David Shillington July 27, 2012
Raiders captain David Shillington. Photo: Quentin Jones
The shoulder charge is likely to go the way of the spear tackle and be rubbed out of the game.
Players won't risk a massive suspension if they are only slightly off and make contact with the head.
Greg Inglis's much-discussed shot on Dean Young from last weekend's Rabbitohs v Dragons game has earned the Queensland star a three-week ban.
That suspension serves as a clear warning that any contact with the head is going to result in a lengthy stint on the sidelines.
When done right, the shoulder charge is one of the most dynamic and crowd-pleasing parts of our game.
Fans rise off their seats, yell their lungs out and get caught up in the excitement of seeing a powerful forward, and the odd back, charge out of the defensive line and floor their opponent with a cement-laden shoulder.
A great shoulder charge is also the perfect way to fire up your teammates, especially when things are going against you.
The television networks can't get enough of it either, replaying sensational shots over and over again on highlights reels.
Yet the health and warfare of the players cannot be underestimated if a shoulder charge misses its mark.
It only takes a small deviation for what was going to be a legitimate shot to the body to make contact with the head.
It's no different to a high tackle.
Nobody wants to see players leave the ground with broken jaws and fractured eye sockets or suffer serious concussions.
The future of the shoulder charge is at a crossroads similar to what faced the spear tackle several years ago.
A common practice in the old days, the game's governing body has cracked down hard on players being lifted above the horizontal in a tackle and driven into the ground with their neck and head.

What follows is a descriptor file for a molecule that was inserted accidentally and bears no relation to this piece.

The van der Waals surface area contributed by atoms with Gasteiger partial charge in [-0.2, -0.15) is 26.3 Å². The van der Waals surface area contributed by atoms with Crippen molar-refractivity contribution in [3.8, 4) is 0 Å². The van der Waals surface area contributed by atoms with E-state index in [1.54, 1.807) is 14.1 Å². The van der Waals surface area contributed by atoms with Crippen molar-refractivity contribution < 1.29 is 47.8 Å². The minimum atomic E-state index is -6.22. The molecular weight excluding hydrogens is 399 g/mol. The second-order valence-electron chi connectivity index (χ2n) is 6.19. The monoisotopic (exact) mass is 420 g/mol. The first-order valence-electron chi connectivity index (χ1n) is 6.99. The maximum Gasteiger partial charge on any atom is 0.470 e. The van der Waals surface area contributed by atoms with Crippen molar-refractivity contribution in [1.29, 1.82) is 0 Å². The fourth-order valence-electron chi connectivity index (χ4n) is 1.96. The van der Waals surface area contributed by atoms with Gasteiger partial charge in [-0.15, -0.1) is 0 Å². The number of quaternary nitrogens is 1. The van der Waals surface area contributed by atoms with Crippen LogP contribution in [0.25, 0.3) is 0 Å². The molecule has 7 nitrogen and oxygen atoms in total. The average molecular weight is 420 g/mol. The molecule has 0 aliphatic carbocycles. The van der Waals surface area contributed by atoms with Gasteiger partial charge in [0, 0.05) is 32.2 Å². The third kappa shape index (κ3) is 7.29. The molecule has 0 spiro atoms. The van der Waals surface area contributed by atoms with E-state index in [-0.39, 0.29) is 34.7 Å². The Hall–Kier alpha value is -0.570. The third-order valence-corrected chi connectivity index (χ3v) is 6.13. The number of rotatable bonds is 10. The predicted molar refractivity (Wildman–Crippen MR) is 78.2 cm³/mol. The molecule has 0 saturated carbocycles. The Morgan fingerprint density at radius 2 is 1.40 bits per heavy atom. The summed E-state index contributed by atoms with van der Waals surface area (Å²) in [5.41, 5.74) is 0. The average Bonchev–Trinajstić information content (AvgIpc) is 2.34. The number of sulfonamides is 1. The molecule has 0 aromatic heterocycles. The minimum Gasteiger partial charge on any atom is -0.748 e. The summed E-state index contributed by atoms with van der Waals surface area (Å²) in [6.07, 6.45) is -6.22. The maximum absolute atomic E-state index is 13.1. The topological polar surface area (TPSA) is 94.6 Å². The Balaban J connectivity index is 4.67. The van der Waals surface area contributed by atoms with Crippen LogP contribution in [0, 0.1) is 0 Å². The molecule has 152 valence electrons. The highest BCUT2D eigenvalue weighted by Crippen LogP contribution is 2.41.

Any hint of that occurring in the modern game draws a penalty, while a serious indiscretion can result in a lengthy ban.
I remember my Raiders teammate Tom Learoyd-Lahrs copped a heavy suspension for a lifting tackle on Ben Ross in a game against Newcastle in 2008.
Since then, it's rare to see anyone front the judiciary for that type of tackle.
Techniques have changed according to the rules, which have been put in place to protect a players' safety.
That is exactly what will happen with the shoulder charge.
While we all love putting a big shot on, the risk of getting it fractionally wrong and knowing what the ramifications are will result in less players taking that chance.
Shoulder charge or not, we know we're going to have to be at our best if we want to remain on course to reach our goal of playing in the finals.
There's a lot of belief after the way we thrashed the Sharks last week, but we know it will count for nothing if we can't back it up against the Newcastle Knights at Canberra Stadium on Sunday.
We took the Titans lightly in our last game in front of our home fans, and can't afford to do that against a committed Knights outfit.
David Shillington plays prop for the Canberra Raiders